Home Blog April 2020 Most Canadians View Hunger as a Serious Issue – Housing is a Key Pressure Point

Most Canadians View Hunger as a Serious Issue – Housing is a Key Pressure Point

Most Canadians View Hunger as a Serious Issue – Housing is a Key Pressure Point
As the economy and livelihoods of millions in our country are temporarily put on hold as a result of the COVID-19 pandemic, Canadians recognize the vulnerability of their neighbours and communities in being able to meet their basic needs, and have responded with overwhelming generosity and support. Corporations, individuals, and governments are all stepping up to the plate, working collectively to help address the immediate need through donating food, funds and time to food banks and other food security initiatives popping up across the country.

As important as meeting the immediate need is, Canadians also recognize the driving force of hunger in Canada is a lack of income. In particular, they recognize the cost of housing, more than anything else, as a key pressure point that affects people’s ability to afford food. Given the significance that housing costs have on household budgets, now is the time to implement policy measures not only help reduce the impact that these costs have on people’s ability to afford food, but also help to fill a large gap in our social safety net that will help to reduce the need for food banks in the longer term.

Food Banks Canada commissioned Mainstreet Research, a public opinion polling firm, to survey the Canadian population on their impressions of the seriousness of the issue of hunger, as well as what they felt were the key cost pressures that impacted Canadians ability to afford food. The survey was conducted March 29 and 30, 2020, to a representative sample of 1654 Canadians. Due to the large span of time between the planning and the roll out of the survey, specific reference to COVID-19 was not included in the survey. However, as the timing of the survey took place about two weeks after many social distancing requirements were enacted, the effects of the pandemic may have been top of mind for many the respondents.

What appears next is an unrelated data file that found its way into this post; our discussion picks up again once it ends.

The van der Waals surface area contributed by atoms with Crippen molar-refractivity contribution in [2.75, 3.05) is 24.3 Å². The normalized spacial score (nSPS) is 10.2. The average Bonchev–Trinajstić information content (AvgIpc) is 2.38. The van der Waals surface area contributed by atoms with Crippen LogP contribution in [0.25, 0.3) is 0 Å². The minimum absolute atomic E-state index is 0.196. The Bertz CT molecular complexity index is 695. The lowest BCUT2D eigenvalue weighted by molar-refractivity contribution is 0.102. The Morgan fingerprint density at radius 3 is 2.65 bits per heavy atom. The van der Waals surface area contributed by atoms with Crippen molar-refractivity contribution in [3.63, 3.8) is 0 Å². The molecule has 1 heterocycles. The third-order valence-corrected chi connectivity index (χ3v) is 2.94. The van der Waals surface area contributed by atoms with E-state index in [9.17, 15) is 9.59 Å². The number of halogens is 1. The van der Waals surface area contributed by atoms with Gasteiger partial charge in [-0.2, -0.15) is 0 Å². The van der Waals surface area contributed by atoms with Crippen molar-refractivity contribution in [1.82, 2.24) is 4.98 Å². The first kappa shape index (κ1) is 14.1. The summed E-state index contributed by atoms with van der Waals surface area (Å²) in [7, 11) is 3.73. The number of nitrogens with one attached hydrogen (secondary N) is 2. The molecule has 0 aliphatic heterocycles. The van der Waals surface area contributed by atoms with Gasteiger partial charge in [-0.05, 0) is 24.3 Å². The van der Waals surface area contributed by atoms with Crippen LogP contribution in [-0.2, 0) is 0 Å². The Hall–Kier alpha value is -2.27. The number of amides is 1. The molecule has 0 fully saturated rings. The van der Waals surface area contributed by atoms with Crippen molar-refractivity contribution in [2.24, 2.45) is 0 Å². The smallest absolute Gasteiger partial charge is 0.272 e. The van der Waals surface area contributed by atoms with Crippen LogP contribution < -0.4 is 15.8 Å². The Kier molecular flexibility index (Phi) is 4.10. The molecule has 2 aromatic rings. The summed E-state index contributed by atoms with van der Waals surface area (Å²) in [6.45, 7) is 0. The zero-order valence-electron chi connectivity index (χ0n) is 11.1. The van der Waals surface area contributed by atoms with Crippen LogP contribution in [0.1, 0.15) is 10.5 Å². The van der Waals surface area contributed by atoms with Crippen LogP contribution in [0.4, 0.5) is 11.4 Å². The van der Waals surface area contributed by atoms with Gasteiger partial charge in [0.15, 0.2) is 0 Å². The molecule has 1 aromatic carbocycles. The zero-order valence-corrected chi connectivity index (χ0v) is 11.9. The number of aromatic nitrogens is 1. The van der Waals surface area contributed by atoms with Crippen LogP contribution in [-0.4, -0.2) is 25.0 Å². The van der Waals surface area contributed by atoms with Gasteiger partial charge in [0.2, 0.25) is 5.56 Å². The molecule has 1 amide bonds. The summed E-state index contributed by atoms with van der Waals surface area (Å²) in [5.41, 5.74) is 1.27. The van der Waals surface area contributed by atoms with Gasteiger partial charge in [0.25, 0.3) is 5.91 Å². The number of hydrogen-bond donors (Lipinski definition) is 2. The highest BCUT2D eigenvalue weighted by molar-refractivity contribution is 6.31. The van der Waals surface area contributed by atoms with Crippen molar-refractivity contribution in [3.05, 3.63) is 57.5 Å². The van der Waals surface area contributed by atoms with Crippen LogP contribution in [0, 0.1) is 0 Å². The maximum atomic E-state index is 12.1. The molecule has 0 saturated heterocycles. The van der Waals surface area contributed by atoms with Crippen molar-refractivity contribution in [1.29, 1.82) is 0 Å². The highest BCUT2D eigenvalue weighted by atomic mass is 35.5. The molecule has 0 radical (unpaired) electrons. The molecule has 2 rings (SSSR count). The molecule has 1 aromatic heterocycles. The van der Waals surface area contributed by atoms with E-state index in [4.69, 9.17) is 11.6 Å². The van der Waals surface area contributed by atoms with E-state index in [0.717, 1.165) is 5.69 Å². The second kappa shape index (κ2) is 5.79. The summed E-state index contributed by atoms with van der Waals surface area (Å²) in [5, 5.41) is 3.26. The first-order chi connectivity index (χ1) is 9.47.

Canadians Perception of the Hunger Problem in Canada

Polling and analysis conducted by Mainstreet Research.
  • When asked about how serious of a problem the hunger issue in Canada is, we found that 68.6% of Canadians said the problem was either “very serious” or “somewhat serious,” compared to 31.4% who either said it was “not too serious” or “not serious at all.”
  • Hunger is perceived to be more of a problem among women (77.7%) compared to men (59.4%).
  • We also see a significant increase in perception of hunger as a problem among older respondents. The percentage of those who said it was either “very serious” or “somewhat serious” for each age group is as follows: 18-34 (59.2%), 35-49: (68.4%), 50-64: (72%), 65+ (77.5%).

The Cost Pressure of Hunger is Complicated, But Mostly Due to Housing Cost

  • Canadians thought that the biggest cost pressure that affects their ability to afford food is the housing, followed by “all of the above”. No other option gets more than 10%.
  • This indicates that Canadians view this as a multi-faceted problem not necessarily linked to a single pressure point, but they single out the cost of housing as a particular pressure that can exacerbate the problem.

Filling the Housing Gap -- Provide Emergency Support for Renters